"The department of agriculture shall establish an agricultural experiment and fertilizer control station, and shall employ an analyst, skilled in agricultural chemistry. It shall be the duty of said chemist to analyze such fertilizers and products as may be required by the department of agriculture, and to aid as far as practicable in suppressing fraud in the sale of commercial fertilizers. He shall, also, under the direction of said department, carry on experiments on the nutrition and growth of plants, with a view to ascertain what fertilizers are best suited to the various crops of this state; and whether other crops may not be advantageously grown on its soil, and shall carry on such other investigations as the said department may direct. He shall make regular reports to the said department, of all analyses and experiments made, which shall be furnished, when deemed needful, to such newspapers as will publish the same. His salary shall be paid out of the funds of the department of agriculture." The following was substituted for § 2205: [350] Whenever any manufacturer of fertilizers or fertilizing materials shall have paid the charges hereinbefore provided his goods shall not be liable to any further tax whether by city, town, or county."

Section 2208 remained unamended, and provided: "All moneys arising from the tax on

[blocks in formation]

The various errors assigned question the decree on the grounds, in general, that the court should have held the act of January 21, 1891, to be in violation of the third clause of § 8, and of the second clause of § 10, of article 1 of the Constitution of the United States; that the charge required to be paid was so excessive that the act could not be sustained as a legitimate inspection law; or as a valid exercise of the police power; and that it was neither, because it was not limited to articles produced in the state, and because it did not relate to the health, morals, or safety of the community.

The second clause of § 10 of article 1 of the Constitution reads: "No state shall, without the consent of the Congress, lay any imposts or duties on imports or exports, except what may be absolutely necessary for executing its inspection laws; and the net produce of all duties and imposts, laid by any state on imports or exports, shall be for the use of the Treasury of the United States; and all such laws shall be subject to the revision and control of the Congress.".

The words "imports" and "exports," as
therein used, have been held to apply only to
articles imported from, or exported to, for-
eign countries. Woodruff v. Parham, 8 Wall.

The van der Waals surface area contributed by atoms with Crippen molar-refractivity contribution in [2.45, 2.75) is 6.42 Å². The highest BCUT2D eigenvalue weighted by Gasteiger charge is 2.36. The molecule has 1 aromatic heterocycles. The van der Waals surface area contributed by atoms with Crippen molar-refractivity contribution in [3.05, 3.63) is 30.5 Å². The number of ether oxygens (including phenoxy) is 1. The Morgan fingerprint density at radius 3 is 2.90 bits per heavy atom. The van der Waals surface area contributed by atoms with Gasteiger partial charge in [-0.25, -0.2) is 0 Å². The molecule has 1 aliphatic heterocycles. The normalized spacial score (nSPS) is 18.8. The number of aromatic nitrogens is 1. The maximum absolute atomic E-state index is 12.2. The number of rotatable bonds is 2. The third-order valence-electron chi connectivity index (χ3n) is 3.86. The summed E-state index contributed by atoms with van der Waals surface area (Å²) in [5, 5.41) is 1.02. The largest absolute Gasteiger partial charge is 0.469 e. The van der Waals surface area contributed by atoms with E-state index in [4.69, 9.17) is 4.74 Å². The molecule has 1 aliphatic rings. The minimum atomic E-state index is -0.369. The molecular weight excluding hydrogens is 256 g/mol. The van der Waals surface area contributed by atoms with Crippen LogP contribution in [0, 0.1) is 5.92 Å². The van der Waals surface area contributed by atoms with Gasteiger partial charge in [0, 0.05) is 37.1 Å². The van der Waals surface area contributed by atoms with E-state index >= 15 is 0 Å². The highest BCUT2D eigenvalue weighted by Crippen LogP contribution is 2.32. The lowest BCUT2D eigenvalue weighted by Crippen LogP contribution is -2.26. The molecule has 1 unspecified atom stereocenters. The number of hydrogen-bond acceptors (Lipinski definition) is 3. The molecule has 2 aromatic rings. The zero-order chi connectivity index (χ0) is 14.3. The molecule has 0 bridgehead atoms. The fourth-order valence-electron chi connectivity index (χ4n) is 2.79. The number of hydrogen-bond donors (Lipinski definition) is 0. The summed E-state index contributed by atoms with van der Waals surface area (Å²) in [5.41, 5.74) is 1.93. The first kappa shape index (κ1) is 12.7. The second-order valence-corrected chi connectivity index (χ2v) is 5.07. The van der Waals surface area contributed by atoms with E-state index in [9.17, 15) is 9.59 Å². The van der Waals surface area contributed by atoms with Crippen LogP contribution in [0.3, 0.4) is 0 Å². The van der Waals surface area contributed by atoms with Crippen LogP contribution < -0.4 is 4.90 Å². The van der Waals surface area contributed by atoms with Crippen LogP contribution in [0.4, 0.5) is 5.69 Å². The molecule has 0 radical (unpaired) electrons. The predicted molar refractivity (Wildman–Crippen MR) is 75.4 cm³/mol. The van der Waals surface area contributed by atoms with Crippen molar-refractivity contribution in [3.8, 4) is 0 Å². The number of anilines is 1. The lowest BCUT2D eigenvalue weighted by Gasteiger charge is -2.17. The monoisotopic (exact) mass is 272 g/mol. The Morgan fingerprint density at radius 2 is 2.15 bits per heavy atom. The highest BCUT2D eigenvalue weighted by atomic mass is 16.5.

123 [19: 382]; Pittsburg & 8. Coal Company
v. Louisiana, 156 U. S. 590, 600 [39: 544,

The clause recognized that the inspection
of such articles may be required by the states,
and that they may lay duties on them to pay
the expense of such inspections, but as it
would be difficult, if not impossible to de-[351]
termine the necessary amount with exactness
and to remove any inducement to excess, it
was provided that any surplus should be paid
to the United States. As such laws are sub-
ject to the revision and control of Congress,
it has been suggested that whether inspection
charges are excessive or not might be for Con-
gress to determine and not the courts, which
would also be so where inspection laws ope-
rate on interstate as well as foreign commerce.
Neilson v. Garza, 2 Woods, 287; Turner v.
Maryland, 107 U. S. 38 [27: 370].

Considered as an inspection law and as not
open to attack as in contravention of that
clause, the questions still remain whether an
inspection law can operate on importations as
well as exportations; and whether in this in-
stance the charge was so excessive as to de-
prive the act of its character as an inspection
law or as a legitimate exercise of protective
governmental power, and make it a mere rev-
enue law obnoxious to the objection of being
an unlawful interference with interstate com-
merce. Counsel for plaintiff in error insists
that this result is deducible from the legisla-
tion of North Carolina making appropria-
tions from the funds of the department of



agriculture received from the charge on fer-laws making any substantial diversion of the
tilizers or fertilizing materials; as also from
the evidence submitted on the hearing.
It will be more convenient to first dispose

of the latter contention.

By § 2206 of the Code of 1883, the board of agriculture was directed to "appropriate annually, of the money received from the tax on fertilizers, the sum of five hundred dollars for the benefit of the North Carolina Industrial Association, to be expended under the direction of the board of agriculture.”

By chapter 308 of the laws of 1885 (Laws N. Č. 1885, 553), the establishment of an industrial school was provided for, to the establishment and maintenance of which the board was directed by the 4th section to apply their surplus funds, not exceeding $5,000 annually.